“Because it’s a single enzyme that is involved in this process, it might be a targetable solution,” says Wu. “The idea would be that we could ‘engineer’ the composition of the microbiota in some way that lacks this particular [enzyme].” The team will now research treatment options using this knowledge.
DC Dispatch: Tinkering with Deadly Germs
Government-funded research regarding the pandemic nature of deadly viruses, particularly bird flu, SARS, and MERS, will again be considered after a string of regulatory pauses lasting since 2011. The deadly viruses in question have the ability to kill thousands, and biologists say they need to make genetic changes to the germs in a lab setting to understand what can cause a pandemic and ready them for this kind of emergency situation.
A voluntary moratorium turned into a mandatory funding pause issued by the White House after scientists admitted they had deliberately made forms of a deadly bird flu that could transmit easily among ferrets. While some virologists said the knowledge gained wasn’t worth making a form of superflu, other scientists worried that this research would be done overseas while legal issues held up the work in the U.S.
Now the Department of Health and Human Services released a new framework for making decisions about funding research that has the potential to create a new pandemic strain. “It is very good news for laboratories interested in understanding the threat of natural pathogens to the human population,” states James Paulson, PhD, researcher at The Scripps Research Institute. While many are skeptical, some scientists are happy to move forward with what they believe to be vital research in readying us for a huge potential threat to humans—even with increased scrutiny of laboratory safety.
Aclaris Therapeutics, Inc. received approval of Eskata, the first topical, non-invasive treatment for raised seborrheic keratoses. Eskata can be used on SKs, non-cancerous skin growths that appear on the neck and face, for reduced visibility and scarring.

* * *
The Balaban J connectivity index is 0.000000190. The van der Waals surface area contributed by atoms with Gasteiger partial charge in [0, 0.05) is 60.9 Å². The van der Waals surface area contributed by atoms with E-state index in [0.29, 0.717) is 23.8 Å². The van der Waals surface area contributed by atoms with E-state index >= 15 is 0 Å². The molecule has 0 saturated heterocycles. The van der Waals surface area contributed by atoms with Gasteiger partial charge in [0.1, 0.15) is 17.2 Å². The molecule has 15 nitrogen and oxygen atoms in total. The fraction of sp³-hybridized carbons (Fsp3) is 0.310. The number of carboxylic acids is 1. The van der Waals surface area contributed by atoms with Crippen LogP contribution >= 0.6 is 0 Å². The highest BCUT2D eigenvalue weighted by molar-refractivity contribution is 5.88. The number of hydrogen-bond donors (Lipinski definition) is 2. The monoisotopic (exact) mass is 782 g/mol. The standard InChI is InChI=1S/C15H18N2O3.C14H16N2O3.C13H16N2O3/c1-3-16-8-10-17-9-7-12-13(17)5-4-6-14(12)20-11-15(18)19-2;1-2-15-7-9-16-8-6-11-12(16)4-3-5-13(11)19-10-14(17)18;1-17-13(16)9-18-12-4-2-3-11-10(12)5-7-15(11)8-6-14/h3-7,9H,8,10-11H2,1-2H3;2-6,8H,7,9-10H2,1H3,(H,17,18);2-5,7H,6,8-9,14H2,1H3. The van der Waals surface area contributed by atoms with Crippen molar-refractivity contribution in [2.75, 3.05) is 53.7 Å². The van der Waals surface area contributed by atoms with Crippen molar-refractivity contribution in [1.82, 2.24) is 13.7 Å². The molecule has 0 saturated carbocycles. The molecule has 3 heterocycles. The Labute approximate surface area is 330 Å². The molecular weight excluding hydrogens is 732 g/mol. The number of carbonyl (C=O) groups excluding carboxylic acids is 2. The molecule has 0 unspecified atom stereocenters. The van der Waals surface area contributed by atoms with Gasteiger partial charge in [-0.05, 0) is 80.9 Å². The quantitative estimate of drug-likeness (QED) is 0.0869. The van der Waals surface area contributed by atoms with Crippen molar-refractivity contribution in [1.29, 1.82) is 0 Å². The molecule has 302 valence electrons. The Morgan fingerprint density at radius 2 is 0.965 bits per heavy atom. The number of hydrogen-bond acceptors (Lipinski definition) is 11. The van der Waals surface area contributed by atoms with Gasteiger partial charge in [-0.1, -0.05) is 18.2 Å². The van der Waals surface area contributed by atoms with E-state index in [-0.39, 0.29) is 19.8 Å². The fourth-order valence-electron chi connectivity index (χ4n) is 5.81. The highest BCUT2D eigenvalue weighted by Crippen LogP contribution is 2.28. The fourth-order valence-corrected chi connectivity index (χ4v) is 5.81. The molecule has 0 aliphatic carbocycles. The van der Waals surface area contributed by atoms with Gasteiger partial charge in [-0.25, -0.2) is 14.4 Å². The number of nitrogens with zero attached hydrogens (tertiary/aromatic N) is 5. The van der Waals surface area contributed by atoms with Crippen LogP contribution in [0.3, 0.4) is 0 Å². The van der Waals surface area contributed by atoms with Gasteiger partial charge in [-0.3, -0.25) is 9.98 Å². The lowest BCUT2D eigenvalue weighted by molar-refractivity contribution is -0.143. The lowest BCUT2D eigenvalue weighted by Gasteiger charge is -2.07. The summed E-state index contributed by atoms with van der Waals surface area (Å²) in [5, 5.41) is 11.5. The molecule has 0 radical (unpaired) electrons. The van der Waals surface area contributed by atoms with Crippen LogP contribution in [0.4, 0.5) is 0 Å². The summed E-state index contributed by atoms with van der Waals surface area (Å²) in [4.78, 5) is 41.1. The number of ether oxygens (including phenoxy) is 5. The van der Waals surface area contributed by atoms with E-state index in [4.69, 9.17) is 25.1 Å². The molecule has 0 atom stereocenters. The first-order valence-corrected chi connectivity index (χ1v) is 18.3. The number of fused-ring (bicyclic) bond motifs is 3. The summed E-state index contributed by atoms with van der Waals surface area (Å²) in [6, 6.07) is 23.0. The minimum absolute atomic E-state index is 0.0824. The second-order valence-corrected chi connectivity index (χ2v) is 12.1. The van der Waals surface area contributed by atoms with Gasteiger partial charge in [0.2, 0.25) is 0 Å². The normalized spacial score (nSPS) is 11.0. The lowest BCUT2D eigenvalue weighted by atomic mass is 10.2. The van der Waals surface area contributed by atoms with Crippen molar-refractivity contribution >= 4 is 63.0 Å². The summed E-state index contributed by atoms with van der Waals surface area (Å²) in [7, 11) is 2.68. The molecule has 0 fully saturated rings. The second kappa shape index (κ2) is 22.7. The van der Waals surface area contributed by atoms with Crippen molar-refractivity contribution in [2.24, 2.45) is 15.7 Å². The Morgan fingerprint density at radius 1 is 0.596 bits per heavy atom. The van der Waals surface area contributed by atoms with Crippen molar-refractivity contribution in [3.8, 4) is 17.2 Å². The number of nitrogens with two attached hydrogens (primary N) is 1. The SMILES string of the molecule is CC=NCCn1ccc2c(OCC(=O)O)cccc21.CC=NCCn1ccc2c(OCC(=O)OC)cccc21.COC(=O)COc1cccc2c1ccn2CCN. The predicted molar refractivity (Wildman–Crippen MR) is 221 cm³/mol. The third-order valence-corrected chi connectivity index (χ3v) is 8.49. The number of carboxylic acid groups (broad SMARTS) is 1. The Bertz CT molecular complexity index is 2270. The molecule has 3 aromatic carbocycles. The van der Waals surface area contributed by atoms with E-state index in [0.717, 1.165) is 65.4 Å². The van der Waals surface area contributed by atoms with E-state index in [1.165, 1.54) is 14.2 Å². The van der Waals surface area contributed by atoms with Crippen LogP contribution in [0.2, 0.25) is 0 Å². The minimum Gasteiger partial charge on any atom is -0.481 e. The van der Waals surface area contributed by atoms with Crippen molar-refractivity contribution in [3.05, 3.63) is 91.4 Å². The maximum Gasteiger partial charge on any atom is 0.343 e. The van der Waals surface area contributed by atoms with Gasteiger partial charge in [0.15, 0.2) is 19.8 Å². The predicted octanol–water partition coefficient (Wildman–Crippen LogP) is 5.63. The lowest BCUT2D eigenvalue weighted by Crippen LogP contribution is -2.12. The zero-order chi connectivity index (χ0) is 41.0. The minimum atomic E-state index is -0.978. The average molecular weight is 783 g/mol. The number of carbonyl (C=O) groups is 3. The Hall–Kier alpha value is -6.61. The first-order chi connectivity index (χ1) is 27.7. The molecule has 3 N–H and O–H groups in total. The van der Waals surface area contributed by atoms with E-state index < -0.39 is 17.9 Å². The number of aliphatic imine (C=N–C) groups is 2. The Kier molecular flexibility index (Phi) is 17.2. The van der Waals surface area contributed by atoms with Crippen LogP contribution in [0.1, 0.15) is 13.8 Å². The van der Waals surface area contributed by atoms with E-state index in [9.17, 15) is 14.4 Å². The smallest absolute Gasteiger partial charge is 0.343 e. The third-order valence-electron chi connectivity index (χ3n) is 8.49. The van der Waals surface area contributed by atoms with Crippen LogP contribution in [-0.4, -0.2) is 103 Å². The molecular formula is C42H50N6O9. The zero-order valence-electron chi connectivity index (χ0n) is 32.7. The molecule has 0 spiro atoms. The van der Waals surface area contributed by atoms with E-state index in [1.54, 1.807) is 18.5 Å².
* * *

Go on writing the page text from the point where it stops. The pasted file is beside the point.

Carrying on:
La Jolla Pharmaceutical Company received approval for Giapreza (angiotensin II) injection for intravenous infusion to increase blood pressure in adults with septic or other distributive shock. It also marked the FDA’s 46th approval of the year, which passes the high of 45 reached in 2015 and sets a new record for the agency in recent history.
Sanofi received approval for its insulin lispro injection Admelog. The short-acting insulin is approved to control blood sugar levels in diabetic patients ages 3 and up with type 1 diabetes mellitus and adults with type 2 diabetes mellitus.
Bristol-Myers Squibb announced data from a phase 2 study of pediatric patients with newly diagnosed Philadelphia chromosome-positive (Ph+) acute lymphoblastic leukemia treated with Sprycel and chemotherapy. Findings reported include a 65% event-free and 91.5% overall survival rates at three years. All patients were under 18 years of age, received daily dosages of Sprycel, and achieved complete remission.
Med Device Approvals
The FDA approved Medinol Ltd.’s EluNIR Ridaforolimus Eluting Coronary Stent System, a drug-coated stent used for the treatment of narrowing or blockages of coronary arteries in adults with coronary artery disease. The coating of ridaforolimus helps supply blood to the heart while the device keeps the coronary artery open and acts as a catheter delivery system. The stent is implanted and left in the artery to continue improved blood flow and the ridaforolimus helps prevent re-narrowing.